The club secretary at one of my top-rated courses has a question about the Top 50 system. "Why," he asks, "does a course rated lower than ours sometimes get a higher score?"
The question makes me smile.
Like the Spinal Tap guitarist, the club secretary equates big numbers with superiority. Eleven is better than 10, 10 is better than 9, etc. He is puzzled, therefore, when the Top 50 gives fifth-ranked Prairie Dunes a score of 9.71, while 29th-ranked Royal Melbourne swaggers off at 11.20.
The explanation, of course, is that 11 is not better than 10 not when 10 is "perfect." The Cal Sci algorithm I use to produce the Top 50 assumes that input data can be scored in a linear fashion (picture a football field with the number 10 where the 50-yard line would normally be) or concentrically in two dimensions (the best example being the small-to-large circles used for frog-jumping contests). The Carnoustie Golf Links, for example, had too much rough when the British Open was played there in 1999 scores soared and a Frenchman almost won but not enough rough this year, as evidenced by the fact that 22 players shot par or better for 72 holes. Predictably, the two extremes cancel each other out and Carnoustie remains out of the Top 50 at No. 66.
(Have an opinion about Garrity's Top 50 list? Send him an e-mail at email@example.com.)
A course's "score," as I explained to the club secretary, is the product of dozens of mirrored attributes, some of which can only be expressed in computer language or Cockney rhyming slang. That's why Furnace Creek Golf Course of Death Valley, Calif., with a seasonally adjusted score of 18.77, languishes outside the Top 5,000. (No course with a sun-bleached-skeleton logo has ever scored higher than 8 or lower than 12.) For more examples of courses with high scores and low appeal, see my out-of-print America's Worst Golf Courses or write directly to Professor Charles Eppes at the California Institute of Science.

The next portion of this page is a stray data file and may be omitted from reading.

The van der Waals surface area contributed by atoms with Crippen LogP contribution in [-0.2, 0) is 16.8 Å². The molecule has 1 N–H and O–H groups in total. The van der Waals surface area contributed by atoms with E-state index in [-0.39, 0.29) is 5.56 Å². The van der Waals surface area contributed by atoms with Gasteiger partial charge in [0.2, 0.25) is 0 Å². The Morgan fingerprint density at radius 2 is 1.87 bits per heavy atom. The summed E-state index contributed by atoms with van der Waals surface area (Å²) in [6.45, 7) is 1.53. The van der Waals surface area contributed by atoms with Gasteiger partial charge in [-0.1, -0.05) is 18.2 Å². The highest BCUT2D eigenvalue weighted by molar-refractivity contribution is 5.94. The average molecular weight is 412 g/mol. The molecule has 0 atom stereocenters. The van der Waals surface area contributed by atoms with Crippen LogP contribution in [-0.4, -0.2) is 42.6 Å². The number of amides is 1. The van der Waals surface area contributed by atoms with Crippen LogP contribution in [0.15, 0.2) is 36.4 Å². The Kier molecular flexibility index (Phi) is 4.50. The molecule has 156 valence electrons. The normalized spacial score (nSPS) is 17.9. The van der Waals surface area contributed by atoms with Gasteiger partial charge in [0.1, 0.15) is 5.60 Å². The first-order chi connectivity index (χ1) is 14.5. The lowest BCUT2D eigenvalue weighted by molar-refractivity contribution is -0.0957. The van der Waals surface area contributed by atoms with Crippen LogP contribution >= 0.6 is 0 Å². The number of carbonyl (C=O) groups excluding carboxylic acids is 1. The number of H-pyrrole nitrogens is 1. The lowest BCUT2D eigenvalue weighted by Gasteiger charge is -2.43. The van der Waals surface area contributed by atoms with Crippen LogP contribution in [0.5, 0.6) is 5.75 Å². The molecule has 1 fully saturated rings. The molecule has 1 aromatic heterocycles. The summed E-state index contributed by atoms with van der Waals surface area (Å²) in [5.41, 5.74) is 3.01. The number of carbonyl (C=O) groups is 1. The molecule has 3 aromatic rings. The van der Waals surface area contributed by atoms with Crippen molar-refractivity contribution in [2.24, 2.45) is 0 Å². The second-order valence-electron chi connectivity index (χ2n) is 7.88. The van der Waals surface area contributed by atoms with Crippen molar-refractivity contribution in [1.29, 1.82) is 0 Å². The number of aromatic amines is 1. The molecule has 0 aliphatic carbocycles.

Enough of methodology. The Devlin Course at St. Andrews Bay, Scotland, enters the Top 50 at No. 50, replacing Pennsylvania's New Castle Country Club. Guests at the Fairmont St. Andrews understandably prefer the resort's breathtaking Torrance Course to the Devlin as do I, after a recent weekend of free golf but the Devlin's ocean holes are almost as picturesque. I can also recommend the seafood risotto in the Fairmont's AA-rewarded Esperante eatery.
The Balcomie Links at the Crail Golfing Society also moves up, from 41 to 37. I played the quaint and scenic Balcomie last week at the invitation of Pennsylvania golf architect Gil Hanse, who designed Crail's Craighead Links. The ocean holes, again, made me realize just how claustrophobic it must be to play all of one's rounds on some land-locked tree farm like Augusta National (still ranked No. 7, but poised to drop if Donald Trump becomes a member).
The clay-greens Fort Meade City Mobile Home Park Golf Course in Ft. Meade, Fla., finishes last again with a rating of 0.32.